By resisting efforts at the United Nations to bring concerted pressure on Syrian President Bashar Assad to end the killing in his country, Russia is "in effect, propping up the [Assad] regime at a time when we should be working on a political transition," Secretary of State Hillary Rodham Clinton said earlier today in Copenhagen.
Clinton also told an audience that Russia's implicit support for Assad could "help contribute to a civil war" in Syria, The Associated Press reports.
Today on Latin Roots from World Cafe, NPR's Jasmine Garsd discusses the history of Reggaeton. Born and raised in Buenos Aires, Garsd spent her teenage years hooked on Argentine rock. Garsd moved to the U.S. after high school and quickly encountered an eclectic mix of American music; now, she co-hosts NPR's Alt.Latino with Felix Contreras.
Democrat Elizabeth Warren, who is in a tight Senate race in Massachusetts against Republican incumbent Scott Brown, acknowledged for the first time that she told the law schools at Harvard and University of Pennsylvania of her Native American heritage.
"No Game for a Dame" is the first book in new series of detective novels that feature Maggie Sullivan, a hard boiled private eye. This book is set in Dayton, Ohio in the late 1930's. The author has had a long career as a novelist. In this interview we talked about the creation of this tough talking gumshoe with "great gams" as well as the rapidly changing world of book publishing.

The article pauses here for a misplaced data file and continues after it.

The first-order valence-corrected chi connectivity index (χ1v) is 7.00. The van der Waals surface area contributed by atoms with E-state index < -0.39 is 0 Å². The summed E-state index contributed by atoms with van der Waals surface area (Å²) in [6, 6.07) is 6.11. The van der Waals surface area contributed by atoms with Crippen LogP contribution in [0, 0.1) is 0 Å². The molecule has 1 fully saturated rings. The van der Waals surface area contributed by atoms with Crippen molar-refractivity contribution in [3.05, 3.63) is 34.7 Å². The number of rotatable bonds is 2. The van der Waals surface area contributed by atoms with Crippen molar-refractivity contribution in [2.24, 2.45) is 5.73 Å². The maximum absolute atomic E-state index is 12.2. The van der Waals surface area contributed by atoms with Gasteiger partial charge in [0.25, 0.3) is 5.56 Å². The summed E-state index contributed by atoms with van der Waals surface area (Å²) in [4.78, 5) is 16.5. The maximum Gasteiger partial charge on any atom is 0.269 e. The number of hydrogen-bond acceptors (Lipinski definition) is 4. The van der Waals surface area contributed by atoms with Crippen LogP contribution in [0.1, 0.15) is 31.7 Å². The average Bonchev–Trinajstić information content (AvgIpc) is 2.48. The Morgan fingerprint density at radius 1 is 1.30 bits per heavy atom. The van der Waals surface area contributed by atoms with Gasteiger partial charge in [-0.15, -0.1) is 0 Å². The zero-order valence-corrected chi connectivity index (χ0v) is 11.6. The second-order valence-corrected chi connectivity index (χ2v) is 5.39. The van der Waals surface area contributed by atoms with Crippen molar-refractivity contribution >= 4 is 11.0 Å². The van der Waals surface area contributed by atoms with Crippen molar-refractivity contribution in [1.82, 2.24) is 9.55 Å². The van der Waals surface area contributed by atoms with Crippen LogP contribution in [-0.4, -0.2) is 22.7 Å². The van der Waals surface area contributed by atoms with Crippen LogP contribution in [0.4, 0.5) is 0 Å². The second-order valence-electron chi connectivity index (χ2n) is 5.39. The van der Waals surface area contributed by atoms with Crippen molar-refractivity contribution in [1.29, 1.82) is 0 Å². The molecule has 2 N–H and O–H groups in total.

The Magnetic Fields' music provides one of several outlets for frontman Stephin Merritt's inspired songwriting. The band began recording a string of eclectic albums in 1993, and finally found mainstream recognition with 1999's three-disc 69 Love Songs.
Increasingly, Internet users are working "in the cloud" — creating and sending data that isn't stored on local hard drives. It's easy to imagine our emails and photos swirling around in cyberspace without a physical home — but that's not really how it works. Those files are still stored somewhere, but you can only find them if you know where to look.
In our recent poll on what it means to be sick in America, one ethnic group stands out as having special problems – Hispanic Americans.
The national survey, conducted by NPR with the Robert Wood Johnson Foundation and the Harvard School of Public Health, sheds new light on Hispanics' health issues. It runs counter to the widespread impression that African-Americans are worst-off when it comes to the cost and quality of health care.
"A federal appeals court Thursday declared that the Defense of Marriage Act unconstitutionally denies federal benefits to married gay couples, a ruling all but certain to wind up before the U.S. Supreme Court," The Associated Press reports from Boston.